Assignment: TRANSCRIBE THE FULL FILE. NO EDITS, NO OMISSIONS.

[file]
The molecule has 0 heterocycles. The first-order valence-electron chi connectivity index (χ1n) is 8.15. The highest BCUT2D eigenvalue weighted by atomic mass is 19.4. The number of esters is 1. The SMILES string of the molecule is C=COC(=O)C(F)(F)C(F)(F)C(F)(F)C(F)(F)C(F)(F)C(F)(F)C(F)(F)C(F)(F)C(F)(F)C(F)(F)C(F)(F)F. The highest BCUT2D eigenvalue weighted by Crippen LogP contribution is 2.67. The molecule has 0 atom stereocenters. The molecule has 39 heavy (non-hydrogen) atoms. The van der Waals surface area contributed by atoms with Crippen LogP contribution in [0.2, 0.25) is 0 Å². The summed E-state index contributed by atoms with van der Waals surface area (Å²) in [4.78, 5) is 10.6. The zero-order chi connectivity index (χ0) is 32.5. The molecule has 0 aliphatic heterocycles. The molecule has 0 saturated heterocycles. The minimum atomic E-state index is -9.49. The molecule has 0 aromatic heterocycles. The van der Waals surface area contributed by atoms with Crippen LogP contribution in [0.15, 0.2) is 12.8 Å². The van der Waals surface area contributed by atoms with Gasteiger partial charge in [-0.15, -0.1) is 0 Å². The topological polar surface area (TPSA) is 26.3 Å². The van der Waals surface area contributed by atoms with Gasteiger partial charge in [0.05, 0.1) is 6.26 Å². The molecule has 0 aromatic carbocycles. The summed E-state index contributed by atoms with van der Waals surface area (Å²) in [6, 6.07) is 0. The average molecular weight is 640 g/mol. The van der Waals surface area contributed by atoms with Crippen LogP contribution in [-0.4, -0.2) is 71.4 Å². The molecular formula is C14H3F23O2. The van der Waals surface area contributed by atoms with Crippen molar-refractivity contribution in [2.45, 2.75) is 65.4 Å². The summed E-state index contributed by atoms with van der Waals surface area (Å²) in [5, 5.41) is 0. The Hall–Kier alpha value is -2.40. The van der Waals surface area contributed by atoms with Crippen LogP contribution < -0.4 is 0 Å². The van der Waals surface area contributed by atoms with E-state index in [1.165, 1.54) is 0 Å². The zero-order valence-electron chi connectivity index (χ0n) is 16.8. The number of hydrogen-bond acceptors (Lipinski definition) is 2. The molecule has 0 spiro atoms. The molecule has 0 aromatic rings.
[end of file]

The molecule has 0 heterocycles. The first-order valence-electron chi connectivity index (χ1n) is 8.15. The highest BCUT2D eigenvalue weighted by atomic mass is 19.4. The number of esters is 1. The SMILES string of the molecule is C=COC(=O)C(F)(F)C(F)(F)C(F)(F)C(F)(F)C(F)(F)C(F)(F)C(F)(F)C(F)(F)C(F)(F)C(F)(F)C(F)(F)F. The highest BCUT2D eigenvalue weighted by Crippen LogP contribution is 2.67. The molecule has 0 atom stereocenters. The molecule has 39 heavy (non-hydrogen) atoms. The van der Waals surface area contributed by atoms with Crippen LogP contribution in [0.2, 0.25) is 0 Å². The summed E-state index contributed by atoms with van der Waals surface area (Å²) in [4.78, 5) is 10.6. The zero-order chi connectivity index (χ0) is 32.5. The molecule has 0 aliphatic heterocycles. The molecule has 0 saturated heterocycles. The minimum atomic E-state index is -9.49. The molecule has 0 aromatic heterocycles. The van der Waals surface area contributed by atoms with Crippen LogP contribution in [0.15, 0.2) is 12.8 Å². The van der Waals surface area contributed by atoms with Gasteiger partial charge in [-0.15, -0.1) is 0 Å². The topological polar surface area (TPSA) is 26.3 Å². The van der Waals surface area contributed by atoms with Gasteiger partial charge in [0.05, 0.1) is 6.26 Å². The molecule has 0 aromatic carbocycles. The summed E-state index contributed by atoms with van der Waals surface area (Å²) in [6, 6.07) is 0. The average molecular weight is 640 g/mol. The van der Waals surface area contributed by atoms with Crippen LogP contribution in [-0.4, -0.2) is 71.4 Å². The molecular formula is C14H3F23O2. The van der Waals surface area contributed by atoms with Crippen molar-refractivity contribution in [2.45, 2.75) is 65.4 Å². The summed E-state index contributed by atoms with van der Waals surface area (Å²) in [5, 5.41) is 0. The Hall–Kier alpha value is -2.40. The van der Waals surface area contributed by atoms with Crippen LogP contribution < -0.4 is 0 Å². The van der Waals surface area contributed by atoms with E-state index in [1.165, 1.54) is 0 Å². The zero-order valence-electron chi connectivity index (χ0n) is 16.8. The number of hydrogen-bond acceptors (Lipinski definition) is 2. The molecule has 0 spiro atoms. The molecule has 0 aromatic rings.